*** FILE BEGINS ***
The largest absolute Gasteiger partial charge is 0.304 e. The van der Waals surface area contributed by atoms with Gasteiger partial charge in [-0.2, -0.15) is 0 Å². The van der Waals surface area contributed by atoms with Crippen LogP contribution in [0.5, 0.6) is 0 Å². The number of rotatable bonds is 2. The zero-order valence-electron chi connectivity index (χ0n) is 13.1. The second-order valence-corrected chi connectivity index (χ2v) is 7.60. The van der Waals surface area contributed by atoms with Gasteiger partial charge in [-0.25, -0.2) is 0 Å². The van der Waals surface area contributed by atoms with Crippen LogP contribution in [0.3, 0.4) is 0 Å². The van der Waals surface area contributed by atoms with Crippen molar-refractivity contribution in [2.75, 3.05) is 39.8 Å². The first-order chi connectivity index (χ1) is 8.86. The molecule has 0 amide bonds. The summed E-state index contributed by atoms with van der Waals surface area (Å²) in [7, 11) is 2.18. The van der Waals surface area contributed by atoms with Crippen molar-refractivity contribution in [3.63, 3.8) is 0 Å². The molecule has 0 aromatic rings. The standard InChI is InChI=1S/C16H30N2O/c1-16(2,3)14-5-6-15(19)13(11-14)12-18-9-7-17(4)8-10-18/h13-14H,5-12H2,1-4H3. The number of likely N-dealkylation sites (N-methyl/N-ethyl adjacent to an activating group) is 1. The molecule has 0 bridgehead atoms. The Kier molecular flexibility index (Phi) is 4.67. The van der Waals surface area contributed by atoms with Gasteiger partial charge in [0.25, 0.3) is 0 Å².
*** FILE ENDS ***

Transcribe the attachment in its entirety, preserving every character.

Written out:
The largest absolute Gasteiger partial charge is 0.304 e. The van der Waals surface area contributed by atoms with Gasteiger partial charge in [-0.2, -0.15) is 0 Å². The van der Waals surface area contributed by atoms with Crippen LogP contribution in [0.5, 0.6) is 0 Å². The number of rotatable bonds is 2. The zero-order valence-electron chi connectivity index (χ0n) is 13.1. The second-order valence-corrected chi connectivity index (χ2v) is 7.60. The van der Waals surface area contributed by atoms with Gasteiger partial charge in [-0.25, -0.2) is 0 Å². The van der Waals surface area contributed by atoms with Crippen LogP contribution in [0.3, 0.4) is 0 Å². The van der Waals surface area contributed by atoms with Crippen molar-refractivity contribution in [2.75, 3.05) is 39.8 Å². The first-order chi connectivity index (χ1) is 8.86. The molecule has 0 amide bonds. The summed E-state index contributed by atoms with van der Waals surface area (Å²) in [7, 11) is 2.18. The van der Waals surface area contributed by atoms with Crippen molar-refractivity contribution in [3.63, 3.8) is 0 Å². The molecule has 0 aromatic rings. The standard InChI is InChI=1S/C16H30N2O/c1-16(2,3)14-5-6-15(19)13(11-14)12-18-9-7-17(4)8-10-18/h13-14H,5-12H2,1-4H3. The number of likely N-dealkylation sites (N-methyl/N-ethyl adjacent to an activating group) is 1. The molecule has 0 bridgehead atoms. The Kier molecular flexibility index (Phi) is 4.67. The van der Waals surface area contributed by atoms with Gasteiger partial charge in [0.25, 0.3) is 0 Å².